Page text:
Caltech Appoints VP for Development and Alumni Relations
PASADENA, Calif. -- The California Institute of Technology (Caltech) has named Peter deCourcy Hero as its new vice president for development and alumni relations.
Hero, who was formerly senior advisor to the CEO and board of directors of the Silicon Valley Community Foundation (SVCF) in Mountain View, California, will start in early May. He is currently senior fellow at the Center for Social Innovation at Stanford University's Graduate School of Business, where he teaches and is working on a book. He was recently appointed adjunct professor at the Swinburne University of Technology in Melbourne, Australia, where he has been a visiting lecturer, as well as an advisor to its community foundation.
"I am delighted that Peter will be joining the Institute community," said Caltech president Jean-Lou Chameau." He has an impressive record of accomplishment, and we anticipate that his talent and experience will greatly enhance our fund-raising and alumni-relations efforts. He is an unusually skilled relationship builder who can motivate and enlarge a donor base."
Hero stated, "It is a distinct honor for me to be selected as the next Vice President of Development and Alumni Relations at Caltech. I have long admired the institution and have closely followed its remarkable record of stunning research discoveries, accomplished graduates, and leading-edge thinking. I look forward to joining the Caltech family and to making its outreach/resource development strategies as high quality, high impact, and resoundingly successful as the education Caltech provides."
Charles Elachi, head of the search committee that included faculty, trustees, and members of the administration, said, "People who know Peter well describe him as an excellent leader--innovative, articulate, thoughtful, visionary, a great motivator, and an out-of-the-box thinker, all characteristics that matched very well with our own impressions of him."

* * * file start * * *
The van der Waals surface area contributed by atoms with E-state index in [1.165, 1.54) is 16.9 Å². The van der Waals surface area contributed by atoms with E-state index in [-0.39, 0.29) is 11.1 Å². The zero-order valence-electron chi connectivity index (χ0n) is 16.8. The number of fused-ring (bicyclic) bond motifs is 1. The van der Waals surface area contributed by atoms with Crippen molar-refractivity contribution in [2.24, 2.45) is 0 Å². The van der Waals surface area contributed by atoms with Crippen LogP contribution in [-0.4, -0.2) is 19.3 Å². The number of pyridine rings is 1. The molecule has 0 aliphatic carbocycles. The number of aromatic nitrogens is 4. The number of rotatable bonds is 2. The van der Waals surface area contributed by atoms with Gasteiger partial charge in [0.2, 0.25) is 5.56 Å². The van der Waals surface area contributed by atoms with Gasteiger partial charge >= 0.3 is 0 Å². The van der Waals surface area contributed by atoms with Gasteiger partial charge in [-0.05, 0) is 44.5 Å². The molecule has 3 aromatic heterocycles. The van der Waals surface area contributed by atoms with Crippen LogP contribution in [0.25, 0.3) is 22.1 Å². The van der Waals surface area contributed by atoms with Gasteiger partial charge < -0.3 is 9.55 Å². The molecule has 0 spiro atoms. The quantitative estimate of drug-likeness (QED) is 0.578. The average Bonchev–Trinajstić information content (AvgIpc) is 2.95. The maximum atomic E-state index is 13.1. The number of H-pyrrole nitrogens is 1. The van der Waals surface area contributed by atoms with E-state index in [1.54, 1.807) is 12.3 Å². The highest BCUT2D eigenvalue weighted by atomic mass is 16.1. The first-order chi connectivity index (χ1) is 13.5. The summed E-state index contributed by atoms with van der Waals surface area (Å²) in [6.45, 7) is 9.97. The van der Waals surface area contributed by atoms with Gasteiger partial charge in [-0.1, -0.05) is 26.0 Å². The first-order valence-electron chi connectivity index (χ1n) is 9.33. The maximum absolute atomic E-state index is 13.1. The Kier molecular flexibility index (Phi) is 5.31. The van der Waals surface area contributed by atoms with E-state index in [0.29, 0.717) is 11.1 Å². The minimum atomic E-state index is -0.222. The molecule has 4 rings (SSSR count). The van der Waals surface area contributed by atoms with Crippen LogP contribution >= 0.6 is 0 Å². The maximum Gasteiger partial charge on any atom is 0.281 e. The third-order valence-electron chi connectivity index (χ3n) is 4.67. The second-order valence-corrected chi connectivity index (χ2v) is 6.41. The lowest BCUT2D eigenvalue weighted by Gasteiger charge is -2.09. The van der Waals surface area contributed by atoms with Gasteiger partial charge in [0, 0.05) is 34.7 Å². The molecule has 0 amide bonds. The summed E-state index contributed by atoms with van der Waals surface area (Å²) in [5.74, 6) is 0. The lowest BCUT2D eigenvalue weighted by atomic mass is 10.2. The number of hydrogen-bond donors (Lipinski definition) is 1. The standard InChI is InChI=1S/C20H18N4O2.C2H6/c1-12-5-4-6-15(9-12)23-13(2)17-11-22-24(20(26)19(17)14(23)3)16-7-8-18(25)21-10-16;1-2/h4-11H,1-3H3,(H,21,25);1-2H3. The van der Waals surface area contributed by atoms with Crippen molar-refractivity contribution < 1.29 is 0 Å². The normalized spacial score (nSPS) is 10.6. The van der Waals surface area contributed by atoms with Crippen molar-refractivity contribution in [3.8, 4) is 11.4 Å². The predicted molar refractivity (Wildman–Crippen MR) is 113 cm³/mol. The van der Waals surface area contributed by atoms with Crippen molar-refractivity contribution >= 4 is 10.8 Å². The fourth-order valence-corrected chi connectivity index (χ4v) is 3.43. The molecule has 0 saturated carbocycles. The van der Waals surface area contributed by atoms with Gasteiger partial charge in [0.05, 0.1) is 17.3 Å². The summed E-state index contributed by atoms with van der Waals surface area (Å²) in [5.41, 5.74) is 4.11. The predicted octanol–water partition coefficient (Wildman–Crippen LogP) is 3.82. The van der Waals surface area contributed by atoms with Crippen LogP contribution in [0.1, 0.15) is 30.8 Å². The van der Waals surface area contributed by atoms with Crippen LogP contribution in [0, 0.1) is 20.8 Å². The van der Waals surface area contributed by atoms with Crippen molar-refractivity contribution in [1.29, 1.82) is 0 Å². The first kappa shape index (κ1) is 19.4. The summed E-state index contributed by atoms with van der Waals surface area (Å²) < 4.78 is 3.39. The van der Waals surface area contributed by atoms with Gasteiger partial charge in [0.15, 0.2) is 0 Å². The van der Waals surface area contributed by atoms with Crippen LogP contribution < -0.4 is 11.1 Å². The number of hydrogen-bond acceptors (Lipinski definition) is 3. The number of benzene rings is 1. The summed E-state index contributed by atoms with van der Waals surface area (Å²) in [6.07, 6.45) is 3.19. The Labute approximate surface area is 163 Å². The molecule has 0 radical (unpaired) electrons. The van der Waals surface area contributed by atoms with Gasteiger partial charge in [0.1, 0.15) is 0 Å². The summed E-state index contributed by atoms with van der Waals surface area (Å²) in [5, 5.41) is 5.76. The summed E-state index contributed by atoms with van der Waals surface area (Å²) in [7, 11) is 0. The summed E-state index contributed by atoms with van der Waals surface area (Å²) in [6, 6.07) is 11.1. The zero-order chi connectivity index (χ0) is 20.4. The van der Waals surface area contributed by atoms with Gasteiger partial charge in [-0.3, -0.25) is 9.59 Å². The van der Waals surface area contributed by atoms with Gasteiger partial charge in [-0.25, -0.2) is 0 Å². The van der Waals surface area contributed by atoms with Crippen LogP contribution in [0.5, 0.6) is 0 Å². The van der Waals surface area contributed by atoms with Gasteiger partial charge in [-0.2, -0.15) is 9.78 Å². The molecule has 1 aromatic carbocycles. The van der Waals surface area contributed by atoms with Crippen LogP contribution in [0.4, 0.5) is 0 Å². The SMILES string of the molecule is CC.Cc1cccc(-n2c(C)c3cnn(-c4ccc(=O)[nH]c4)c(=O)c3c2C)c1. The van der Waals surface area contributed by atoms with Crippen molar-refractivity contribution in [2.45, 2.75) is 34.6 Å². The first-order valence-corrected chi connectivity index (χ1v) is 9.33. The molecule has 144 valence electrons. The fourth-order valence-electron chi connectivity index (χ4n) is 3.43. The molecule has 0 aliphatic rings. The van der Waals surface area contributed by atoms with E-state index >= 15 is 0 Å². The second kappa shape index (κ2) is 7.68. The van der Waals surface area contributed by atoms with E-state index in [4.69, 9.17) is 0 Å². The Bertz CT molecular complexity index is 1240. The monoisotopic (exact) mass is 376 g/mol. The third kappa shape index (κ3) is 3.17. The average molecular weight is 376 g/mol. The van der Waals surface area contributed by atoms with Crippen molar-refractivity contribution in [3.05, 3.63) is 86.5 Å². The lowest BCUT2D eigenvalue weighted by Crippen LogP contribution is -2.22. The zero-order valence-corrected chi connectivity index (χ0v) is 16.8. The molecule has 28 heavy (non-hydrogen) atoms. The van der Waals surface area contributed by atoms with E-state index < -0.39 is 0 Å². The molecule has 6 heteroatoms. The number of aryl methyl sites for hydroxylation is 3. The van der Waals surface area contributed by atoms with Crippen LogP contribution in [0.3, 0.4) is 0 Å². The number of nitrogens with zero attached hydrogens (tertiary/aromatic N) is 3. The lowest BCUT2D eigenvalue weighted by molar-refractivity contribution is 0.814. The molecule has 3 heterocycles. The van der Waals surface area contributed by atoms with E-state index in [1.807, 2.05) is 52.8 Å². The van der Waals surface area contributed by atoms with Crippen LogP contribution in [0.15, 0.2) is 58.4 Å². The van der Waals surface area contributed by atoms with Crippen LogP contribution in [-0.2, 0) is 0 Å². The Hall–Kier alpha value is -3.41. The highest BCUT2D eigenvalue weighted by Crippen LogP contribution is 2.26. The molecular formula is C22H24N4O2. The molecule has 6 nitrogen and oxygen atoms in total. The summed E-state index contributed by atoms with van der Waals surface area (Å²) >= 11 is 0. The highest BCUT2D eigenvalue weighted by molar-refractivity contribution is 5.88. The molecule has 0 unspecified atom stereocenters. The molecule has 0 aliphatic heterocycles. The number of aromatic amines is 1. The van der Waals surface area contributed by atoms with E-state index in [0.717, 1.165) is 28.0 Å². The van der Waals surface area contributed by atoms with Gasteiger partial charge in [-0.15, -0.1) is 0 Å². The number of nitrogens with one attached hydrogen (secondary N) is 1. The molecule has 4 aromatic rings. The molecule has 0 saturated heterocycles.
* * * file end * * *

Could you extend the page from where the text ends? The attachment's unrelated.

"We looked carefully for someone whose outlook and record of accomplishment would be consistent with the high standards of the Caltech community. Peter brings unusual perspectives to the position, and I'm confident that he will work well with our faculty and with the Caltech leadership to help us develop the resources we need to meet our ambitious objectives," seconded David Tirrell, chair of the Division of Chemistry and Chemical Engineering and a member of the search committee.
Before assuming his position with SVCF in 2007, Hero served from 1989 to 2006 as the president and CEO of the Community Foundation Silicon Valley (CFSV). In that role, he created and implemented a strategic plan that increased the foundation's assets from $8 million in 1988 to over $1.1 billion in 2006, and recruited such donors as eBay founder Jeff Skoll and Infoseek founder Steve Kirsch.
In a 2000 article, Fortune Magazine recognized Hero's skill at persuading such "tech moguls" to become philanthropists, calling him the man who "more than anyone else has shown Silicon Valley how to give."